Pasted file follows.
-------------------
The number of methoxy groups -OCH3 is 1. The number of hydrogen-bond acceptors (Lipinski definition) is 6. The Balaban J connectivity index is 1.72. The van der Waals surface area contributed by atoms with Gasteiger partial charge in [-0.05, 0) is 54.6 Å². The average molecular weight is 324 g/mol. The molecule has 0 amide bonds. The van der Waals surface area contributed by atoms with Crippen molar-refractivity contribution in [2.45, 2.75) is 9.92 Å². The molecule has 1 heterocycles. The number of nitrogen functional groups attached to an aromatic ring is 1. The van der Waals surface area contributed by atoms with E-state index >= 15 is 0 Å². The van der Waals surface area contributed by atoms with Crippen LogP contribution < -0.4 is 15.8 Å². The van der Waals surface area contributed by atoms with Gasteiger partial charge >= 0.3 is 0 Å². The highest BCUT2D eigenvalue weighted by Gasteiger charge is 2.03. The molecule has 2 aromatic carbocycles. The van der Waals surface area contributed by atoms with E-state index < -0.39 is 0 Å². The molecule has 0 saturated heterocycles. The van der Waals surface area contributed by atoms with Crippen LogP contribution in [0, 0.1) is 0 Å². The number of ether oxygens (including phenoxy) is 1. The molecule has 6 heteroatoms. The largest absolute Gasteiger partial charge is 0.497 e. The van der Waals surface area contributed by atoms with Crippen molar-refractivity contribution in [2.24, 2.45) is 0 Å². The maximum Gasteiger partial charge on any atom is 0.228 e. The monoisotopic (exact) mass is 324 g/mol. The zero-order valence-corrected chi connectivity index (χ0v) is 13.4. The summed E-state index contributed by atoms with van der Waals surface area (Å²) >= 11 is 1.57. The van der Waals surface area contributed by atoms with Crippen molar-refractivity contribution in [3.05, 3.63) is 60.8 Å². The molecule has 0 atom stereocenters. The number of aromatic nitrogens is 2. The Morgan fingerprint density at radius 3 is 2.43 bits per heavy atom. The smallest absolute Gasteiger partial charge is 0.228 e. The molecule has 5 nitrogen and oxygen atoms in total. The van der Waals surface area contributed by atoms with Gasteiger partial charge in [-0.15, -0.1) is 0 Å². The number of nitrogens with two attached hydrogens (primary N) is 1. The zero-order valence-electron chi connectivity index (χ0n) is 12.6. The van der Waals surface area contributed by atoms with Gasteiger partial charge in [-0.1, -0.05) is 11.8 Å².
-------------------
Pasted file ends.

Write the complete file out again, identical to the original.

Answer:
The number of methoxy groups -OCH3 is 1. The number of hydrogen-bond acceptors (Lipinski definition) is 6. The Balaban J connectivity index is 1.72. The van der Waals surface area contributed by atoms with Gasteiger partial charge in [-0.05, 0) is 54.6 Å². The average molecular weight is 324 g/mol. The molecule has 0 amide bonds. The van der Waals surface area contributed by atoms with Crippen molar-refractivity contribution in [2.45, 2.75) is 9.92 Å². The molecule has 1 heterocycles. The number of nitrogen functional groups attached to an aromatic ring is 1. The van der Waals surface area contributed by atoms with E-state index >= 15 is 0 Å². The van der Waals surface area contributed by atoms with Crippen LogP contribution < -0.4 is 15.8 Å². The van der Waals surface area contributed by atoms with Gasteiger partial charge >= 0.3 is 0 Å². The highest BCUT2D eigenvalue weighted by Gasteiger charge is 2.03. The molecule has 2 aromatic carbocycles. The van der Waals surface area contributed by atoms with E-state index < -0.39 is 0 Å². The molecule has 0 saturated heterocycles. The van der Waals surface area contributed by atoms with Crippen LogP contribution in [0, 0.1) is 0 Å². The number of ether oxygens (including phenoxy) is 1. The molecule has 6 heteroatoms. The largest absolute Gasteiger partial charge is 0.497 e. The van der Waals surface area contributed by atoms with Crippen molar-refractivity contribution in [2.24, 2.45) is 0 Å². The maximum Gasteiger partial charge on any atom is 0.228 e. The monoisotopic (exact) mass is 324 g/mol. The zero-order valence-corrected chi connectivity index (χ0v) is 13.4. The summed E-state index contributed by atoms with van der Waals surface area (Å²) >= 11 is 1.57. The van der Waals surface area contributed by atoms with Crippen molar-refractivity contribution in [3.05, 3.63) is 60.8 Å². The molecule has 0 atom stereocenters. The number of aromatic nitrogens is 2. The Morgan fingerprint density at radius 3 is 2.43 bits per heavy atom. The smallest absolute Gasteiger partial charge is 0.228 e. The molecule has 5 nitrogen and oxygen atoms in total. The van der Waals surface area contributed by atoms with Gasteiger partial charge in [-0.15, -0.1) is 0 Å². The number of nitrogens with two attached hydrogens (primary N) is 1. The zero-order valence-electron chi connectivity index (χ0n) is 12.6. The van der Waals surface area contributed by atoms with Gasteiger partial charge in [-0.1, -0.05) is 11.8 Å².